Does my policy remain with MetLife or has it been transitioned to Brighthouse Financial? Am I considered a MetLife or Brighthouse Financial client?

The following policies remain with MetLife:
• Group policies
• Auto & Home policies
• Individual life insurance policies and annuity contracts that were issued by:
• Metropolitan Life Insurance Company
• Metropolitan Tower Life Insurance Company
• General American Life Insurance Company
Policies issued by the following companies have been transitioned to Brighthouse Financial:
• First MetLife Investors Insurance Company (most retail policies)
• MetLife Insurance Company USA
• New England Life Insurance Company

How Interest Rate Changes Income Payments

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Why purchase an QLAC or longevity annuity when interest rates are low?
A QLAC or longevity annuity can be a good way for you to diversify your portfolio
and ensure guaranteed, lifetime income that can help you maintain your lifestyle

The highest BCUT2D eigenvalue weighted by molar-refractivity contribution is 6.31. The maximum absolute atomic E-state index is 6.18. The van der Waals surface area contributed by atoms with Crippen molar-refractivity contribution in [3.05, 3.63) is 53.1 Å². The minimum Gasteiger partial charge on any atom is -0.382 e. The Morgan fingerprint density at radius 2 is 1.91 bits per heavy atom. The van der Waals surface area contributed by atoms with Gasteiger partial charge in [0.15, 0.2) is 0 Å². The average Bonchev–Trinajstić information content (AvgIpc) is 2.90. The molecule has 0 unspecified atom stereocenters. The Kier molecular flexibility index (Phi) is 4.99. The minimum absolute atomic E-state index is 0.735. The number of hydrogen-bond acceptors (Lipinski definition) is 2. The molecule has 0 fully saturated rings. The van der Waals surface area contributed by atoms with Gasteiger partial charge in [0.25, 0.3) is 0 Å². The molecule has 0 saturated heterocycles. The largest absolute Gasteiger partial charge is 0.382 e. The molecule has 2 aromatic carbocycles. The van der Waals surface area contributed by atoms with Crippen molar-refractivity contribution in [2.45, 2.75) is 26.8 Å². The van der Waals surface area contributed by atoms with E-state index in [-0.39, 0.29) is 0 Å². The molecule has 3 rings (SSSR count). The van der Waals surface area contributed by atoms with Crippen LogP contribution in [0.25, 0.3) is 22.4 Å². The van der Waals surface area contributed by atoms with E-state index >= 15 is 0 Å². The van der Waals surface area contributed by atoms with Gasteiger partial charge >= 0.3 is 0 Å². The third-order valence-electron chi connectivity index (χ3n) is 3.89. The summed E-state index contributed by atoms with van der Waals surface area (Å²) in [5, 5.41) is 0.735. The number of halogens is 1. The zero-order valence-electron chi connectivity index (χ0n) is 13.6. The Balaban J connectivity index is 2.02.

throughout retirement. But you may have misconceptions about this type
of solution, including whether you should wait for higher interest rates before
purchasing an annuity. Allow me to set the record straight. Interest rates don’t affect annuity payouts as much as you
think. And, the older you get, the less sensitive to interest
rates your annuity payments will be. Lifetime longevity annuity payouts are based on more than interest rates alone. Your lifetime expectancy and that of others in an annuity pool are key factors. Insurance companies
refer to this as mortality credits or longevity credits and use them (along with your premium payments and current interest rates) to determine your lifetime payout amount.